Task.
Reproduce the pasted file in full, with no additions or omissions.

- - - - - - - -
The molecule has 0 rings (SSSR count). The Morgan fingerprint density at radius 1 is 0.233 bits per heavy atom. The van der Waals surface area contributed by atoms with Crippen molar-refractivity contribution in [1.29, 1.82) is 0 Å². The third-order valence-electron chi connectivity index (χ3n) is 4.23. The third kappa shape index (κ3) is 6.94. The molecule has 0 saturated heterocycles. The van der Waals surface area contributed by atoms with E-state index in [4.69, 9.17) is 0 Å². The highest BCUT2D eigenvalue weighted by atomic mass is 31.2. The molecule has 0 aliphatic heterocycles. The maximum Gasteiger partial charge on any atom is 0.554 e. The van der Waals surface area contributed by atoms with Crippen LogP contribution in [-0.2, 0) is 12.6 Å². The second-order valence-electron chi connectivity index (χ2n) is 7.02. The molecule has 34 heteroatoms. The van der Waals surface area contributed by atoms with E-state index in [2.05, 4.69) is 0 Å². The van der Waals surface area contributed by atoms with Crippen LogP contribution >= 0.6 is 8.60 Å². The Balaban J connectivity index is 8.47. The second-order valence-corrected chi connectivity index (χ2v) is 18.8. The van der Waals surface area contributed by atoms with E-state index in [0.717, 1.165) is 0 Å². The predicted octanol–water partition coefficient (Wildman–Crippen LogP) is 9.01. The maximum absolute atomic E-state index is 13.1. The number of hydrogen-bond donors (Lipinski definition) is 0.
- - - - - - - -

The molecule has 0 rings (SSSR count). The Morgan fingerprint density at radius 1 is 0.233 bits per heavy atom. The van der Waals surface area contributed by atoms with Crippen molar-refractivity contribution in [1.29, 1.82) is 0 Å². The third-order valence-electron chi connectivity index (χ3n) is 4.23. The third kappa shape index (κ3) is 6.94. The molecule has 0 saturated heterocycles. The van der Waals surface area contributed by atoms with E-state index in [4.69, 9.17) is 0 Å². The highest BCUT2D eigenvalue weighted by atomic mass is 31.2. The molecule has 0 aliphatic heterocycles. The maximum Gasteiger partial charge on any atom is 0.554 e. The van der Waals surface area contributed by atoms with Crippen LogP contribution in [-0.2, 0) is 12.6 Å². The second-order valence-electron chi connectivity index (χ2n) is 7.02. The molecule has 34 heteroatoms. The van der Waals surface area contributed by atoms with E-state index in [2.05, 4.69) is 0 Å². The van der Waals surface area contributed by atoms with Crippen LogP contribution >= 0.6 is 8.60 Å². The Balaban J connectivity index is 8.47. The second-order valence-corrected chi connectivity index (χ2v) is 18.8. The van der Waals surface area contributed by atoms with E-state index in [0.717, 1.165) is 0 Å². The predicted octanol–water partition coefficient (Wildman–Crippen LogP) is 9.01. The maximum absolute atomic E-state index is 13.1. The number of hydrogen-bond donors (Lipinski definition) is 0.